Molecular analysis of the adaptive response in Salmonella Typhimurium after starvation in salty conditions
Introduction: The pathogenic bacterium Salmonella enterica serovar Typhimurium elicits a variety of genetic programs to adapt to stress conditions encountered within hostile environments such as host phagocytes and preserved food.
Methodology: In this work, differential display (DD) methodology was used to investigate the effect of one month starvation in a salty microcosm (0.5 M NaCl) on transcript profiling in a Salmonella Typhimurium LT2 strain. cDNA fragments resulting from differentially expressed mRNA were eluted from the gel, re-amplified, cloned, and then sequenced.
Results: A total of 21 differentially expressed bands were detected by DD reverse transcription-polymerase chain reaction (RT-PCR). However, only 12 of them were successfully identified as upregulated genes in stressed cells. Based on the sequencing data and BLAST analysis, these genes were sopA, ssaD, yhhK, gmK, cspC, uspA, ompR, phoP, stcC, fimA, acrA,and yehZ. As a confirmation of the differential expression, RT-PCR was carried out using a set of specific primers. Remarkably, the expression levels of these genes were significantly increased in starved bacteria compared to standard laboratory conditions.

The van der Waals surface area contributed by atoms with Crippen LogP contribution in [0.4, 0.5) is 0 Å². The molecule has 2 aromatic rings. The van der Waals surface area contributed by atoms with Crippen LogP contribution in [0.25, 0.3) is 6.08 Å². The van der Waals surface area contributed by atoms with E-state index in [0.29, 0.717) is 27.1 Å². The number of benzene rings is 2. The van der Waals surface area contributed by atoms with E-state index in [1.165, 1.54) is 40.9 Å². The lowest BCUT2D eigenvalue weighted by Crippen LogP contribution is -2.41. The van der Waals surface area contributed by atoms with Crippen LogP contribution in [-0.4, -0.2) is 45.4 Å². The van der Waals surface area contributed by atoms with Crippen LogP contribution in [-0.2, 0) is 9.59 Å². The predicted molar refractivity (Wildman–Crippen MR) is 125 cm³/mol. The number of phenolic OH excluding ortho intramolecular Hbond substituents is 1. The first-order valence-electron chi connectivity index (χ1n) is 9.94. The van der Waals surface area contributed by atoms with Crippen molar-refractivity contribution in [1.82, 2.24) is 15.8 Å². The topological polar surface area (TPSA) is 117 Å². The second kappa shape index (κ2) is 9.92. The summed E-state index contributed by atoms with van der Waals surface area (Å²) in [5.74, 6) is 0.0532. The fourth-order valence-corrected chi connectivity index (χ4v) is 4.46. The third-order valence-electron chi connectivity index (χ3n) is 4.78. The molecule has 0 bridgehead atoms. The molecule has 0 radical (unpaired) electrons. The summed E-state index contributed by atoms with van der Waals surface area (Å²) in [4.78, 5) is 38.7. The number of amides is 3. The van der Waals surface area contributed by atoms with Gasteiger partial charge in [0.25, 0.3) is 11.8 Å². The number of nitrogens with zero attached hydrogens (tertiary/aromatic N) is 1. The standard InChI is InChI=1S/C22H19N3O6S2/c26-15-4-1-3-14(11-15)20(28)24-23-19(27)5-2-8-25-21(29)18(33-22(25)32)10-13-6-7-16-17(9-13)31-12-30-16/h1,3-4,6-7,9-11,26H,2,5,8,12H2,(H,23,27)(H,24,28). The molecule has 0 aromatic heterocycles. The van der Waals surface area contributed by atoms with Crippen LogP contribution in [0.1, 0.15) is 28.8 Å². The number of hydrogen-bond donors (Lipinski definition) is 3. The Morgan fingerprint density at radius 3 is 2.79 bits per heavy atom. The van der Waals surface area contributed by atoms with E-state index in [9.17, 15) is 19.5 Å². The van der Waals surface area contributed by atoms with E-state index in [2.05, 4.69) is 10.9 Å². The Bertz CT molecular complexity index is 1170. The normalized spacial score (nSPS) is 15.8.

Conclusions: Our results indicate that the starvation of Salmonella Typhimurium over one month in a salty microcosm changes the expression of stress proteins, response regulator in a two-component system, outer membrane proteins, effector proteins translocated by Salmonella pathogenicity island SPI1 and SPI2 type III secretion systems (TTSS), several metabolic enzymes, efflux pumps, and transport proteins. This suggests that the expression of the identified genes is important for the response of this pathogen to starvation in salt.
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